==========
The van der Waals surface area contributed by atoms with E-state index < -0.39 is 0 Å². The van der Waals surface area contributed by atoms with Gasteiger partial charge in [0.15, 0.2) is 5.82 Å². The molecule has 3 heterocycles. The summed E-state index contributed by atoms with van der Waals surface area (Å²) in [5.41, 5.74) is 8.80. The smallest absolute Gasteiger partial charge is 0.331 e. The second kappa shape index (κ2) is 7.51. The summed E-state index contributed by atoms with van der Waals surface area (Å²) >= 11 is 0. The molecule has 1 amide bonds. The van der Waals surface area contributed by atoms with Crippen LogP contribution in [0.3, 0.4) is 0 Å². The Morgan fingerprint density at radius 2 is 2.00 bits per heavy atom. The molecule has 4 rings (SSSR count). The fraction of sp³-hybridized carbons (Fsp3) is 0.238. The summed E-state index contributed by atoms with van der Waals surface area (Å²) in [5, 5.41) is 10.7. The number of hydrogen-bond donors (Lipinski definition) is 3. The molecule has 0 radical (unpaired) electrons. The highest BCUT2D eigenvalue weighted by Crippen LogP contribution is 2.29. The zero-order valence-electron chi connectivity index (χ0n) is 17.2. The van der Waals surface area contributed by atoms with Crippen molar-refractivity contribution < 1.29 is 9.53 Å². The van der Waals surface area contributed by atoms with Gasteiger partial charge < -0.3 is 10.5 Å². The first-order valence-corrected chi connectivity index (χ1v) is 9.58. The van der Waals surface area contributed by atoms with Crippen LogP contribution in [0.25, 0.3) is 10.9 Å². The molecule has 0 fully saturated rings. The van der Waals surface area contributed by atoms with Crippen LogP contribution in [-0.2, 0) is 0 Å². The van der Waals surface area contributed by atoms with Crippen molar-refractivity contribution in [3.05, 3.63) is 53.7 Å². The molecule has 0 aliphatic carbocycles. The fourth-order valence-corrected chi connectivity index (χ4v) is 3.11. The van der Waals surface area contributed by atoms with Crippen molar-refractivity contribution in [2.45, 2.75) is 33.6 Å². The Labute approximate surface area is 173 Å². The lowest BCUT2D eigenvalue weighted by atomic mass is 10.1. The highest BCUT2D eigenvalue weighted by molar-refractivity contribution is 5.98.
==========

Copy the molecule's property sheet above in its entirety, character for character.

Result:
The van der Waals surface area contributed by atoms with E-state index < -0.39 is 0 Å². The van der Waals surface area contributed by atoms with Gasteiger partial charge in [0.15, 0.2) is 5.82 Å². The molecule has 3 heterocycles. The summed E-state index contributed by atoms with van der Waals surface area (Å²) in [5.41, 5.74) is 8.80. The smallest absolute Gasteiger partial charge is 0.331 e. The second kappa shape index (κ2) is 7.51. The summed E-state index contributed by atoms with van der Waals surface area (Å²) >= 11 is 0. The molecule has 1 amide bonds. The van der Waals surface area contributed by atoms with Crippen LogP contribution in [0.3, 0.4) is 0 Å². The Morgan fingerprint density at radius 2 is 2.00 bits per heavy atom. The molecule has 4 rings (SSSR count). The fraction of sp³-hybridized carbons (Fsp3) is 0.238. The summed E-state index contributed by atoms with van der Waals surface area (Å²) in [5, 5.41) is 10.7. The number of hydrogen-bond donors (Lipinski definition) is 3. The molecule has 0 radical (unpaired) electrons. The highest BCUT2D eigenvalue weighted by Crippen LogP contribution is 2.29. The zero-order valence-electron chi connectivity index (χ0n) is 17.2. The van der Waals surface area contributed by atoms with Crippen molar-refractivity contribution < 1.29 is 9.53 Å². The van der Waals surface area contributed by atoms with Gasteiger partial charge < -0.3 is 10.5 Å². The first-order valence-corrected chi connectivity index (χ1v) is 9.58. The van der Waals surface area contributed by atoms with Crippen LogP contribution in [0.25, 0.3) is 10.9 Å². The molecule has 0 fully saturated rings. The van der Waals surface area contributed by atoms with Crippen LogP contribution in [-0.2, 0) is 0 Å². The van der Waals surface area contributed by atoms with Crippen molar-refractivity contribution in [3.05, 3.63) is 53.7 Å². The molecule has 0 aliphatic carbocycles. The fourth-order valence-corrected chi connectivity index (χ4v) is 3.11. The van der Waals surface area contributed by atoms with Crippen molar-refractivity contribution in [2.45, 2.75) is 33.6 Å². The Labute approximate surface area is 173 Å². The lowest BCUT2D eigenvalue weighted by atomic mass is 10.1. The highest BCUT2D eigenvalue weighted by molar-refractivity contribution is 5.98.